2011 – 2012.
              Sampling of 2nd sem. Juniors.       Lecture       A group mean       Administration of a        A different       Item analysis will be done
              Mastery of content in core          courses;      of 50% correct     commercial multiple        group of jrs.     on commercial test to
              courses (Exper. Design, Brain       200 and 300   in all five core   choice test (ACAT) of      achieved a Mn     assess content validity. In
              and Behavior, Personality,          level         areas.             core concepts in           of 50% on 2 of    SP 2011 we will switch to a
              Social, and Abnormal psych.)                                         psychology (see            the 5 core        fully within group
                                                                                   attached narrative)        areas.            comparison.


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C. Fall 2010-Spring 2011Program Outcomes

Please attach all program outcomes for Fall 2010-Spring 2011.

Have these program outcomes changed since the last report?

Yes           No X




D. Program Outcomes Summary – KSC Department of Psychology 2010 – 2011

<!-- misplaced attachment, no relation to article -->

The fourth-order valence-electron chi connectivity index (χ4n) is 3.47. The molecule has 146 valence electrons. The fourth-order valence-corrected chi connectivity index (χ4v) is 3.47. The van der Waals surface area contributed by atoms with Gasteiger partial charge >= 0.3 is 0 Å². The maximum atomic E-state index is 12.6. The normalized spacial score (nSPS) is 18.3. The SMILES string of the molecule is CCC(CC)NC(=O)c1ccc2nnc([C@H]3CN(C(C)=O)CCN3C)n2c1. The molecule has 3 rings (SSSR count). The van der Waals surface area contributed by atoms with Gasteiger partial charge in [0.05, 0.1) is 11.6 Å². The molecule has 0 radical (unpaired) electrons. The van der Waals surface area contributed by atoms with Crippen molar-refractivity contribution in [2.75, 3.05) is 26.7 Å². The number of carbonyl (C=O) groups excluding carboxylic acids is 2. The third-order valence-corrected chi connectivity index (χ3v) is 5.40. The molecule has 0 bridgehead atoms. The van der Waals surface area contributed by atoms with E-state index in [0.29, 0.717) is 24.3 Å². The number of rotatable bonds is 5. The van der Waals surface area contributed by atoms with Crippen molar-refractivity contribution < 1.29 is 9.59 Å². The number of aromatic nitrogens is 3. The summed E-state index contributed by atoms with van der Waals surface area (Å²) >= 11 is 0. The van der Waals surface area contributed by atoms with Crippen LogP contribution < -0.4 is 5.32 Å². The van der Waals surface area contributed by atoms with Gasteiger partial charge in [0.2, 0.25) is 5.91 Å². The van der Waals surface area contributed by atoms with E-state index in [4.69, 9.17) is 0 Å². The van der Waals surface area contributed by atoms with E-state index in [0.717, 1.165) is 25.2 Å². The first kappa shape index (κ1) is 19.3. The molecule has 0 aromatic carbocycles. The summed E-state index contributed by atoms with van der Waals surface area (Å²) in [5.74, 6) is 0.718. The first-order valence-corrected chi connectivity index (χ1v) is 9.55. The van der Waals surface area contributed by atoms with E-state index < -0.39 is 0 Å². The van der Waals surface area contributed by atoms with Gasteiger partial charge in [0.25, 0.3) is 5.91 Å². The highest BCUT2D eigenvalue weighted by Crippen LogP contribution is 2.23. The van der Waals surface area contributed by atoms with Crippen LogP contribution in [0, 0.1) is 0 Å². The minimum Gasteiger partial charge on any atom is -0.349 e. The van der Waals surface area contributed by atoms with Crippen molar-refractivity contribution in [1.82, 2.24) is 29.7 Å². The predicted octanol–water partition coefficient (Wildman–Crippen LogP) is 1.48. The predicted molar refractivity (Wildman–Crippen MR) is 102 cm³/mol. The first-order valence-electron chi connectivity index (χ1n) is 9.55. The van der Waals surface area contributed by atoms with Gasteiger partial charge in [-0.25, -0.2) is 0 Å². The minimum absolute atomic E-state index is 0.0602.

History and Overview

AY 2008 – 2009

During the AY 2008 – 2009, the KSC Psychology department began to formulate an assessment plan. The initial focus was on
developing a quantitative exit exam, primarily for seniors.

The development of this test was rational or theory-based. We began with a seminal article published in the American Psychologist
by Boneau (1990) whose survey of psychology departments yielded lists of core concepts by sub-discipline (e.g., Physiological,
Experimental Design, Social Psychology, Personality Theory). These lists were circulated among members of the KSC psychology
department for review and comment. After a consensus was reached on a set of core concepts, department members were asked
to submit sample questions. A final pool of 136 items was generated reflecting the following 12 sub-disciplines: History and




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Systems, Statistics and Research Methods, Brain and Behavior, Sensation and Perception, Learning, Cognitive, Developmental,
Motivation, Emotion, Social, Personality, and Abnormal/Clinical.

In the spring of 2009, we gave the 136 item test to 119 juniors and seniors. In the Fall of 2009 we submitted our first report. To
focus our assessment on those who had already taken courses linked to the material on the test, we narrowed our analysis to four of
the twelve content areas: Statistics and Research Methods, Brain and Behavior, Social Psychology, and Personality. Courses in these
four areas are taken by most, if not of our majors, as part of our “gateway” into the major, or as an elective to complete “group”
requirements.

Quantitative results from spring 2009:

Statistics and Research Methods
     Strengths: Experimental Design (control groups, random selection, IV, DV), Likert scale, IQ scores
  Weaknesses: Psychometrics (reliability, validity), T distribution, p values associated with correlations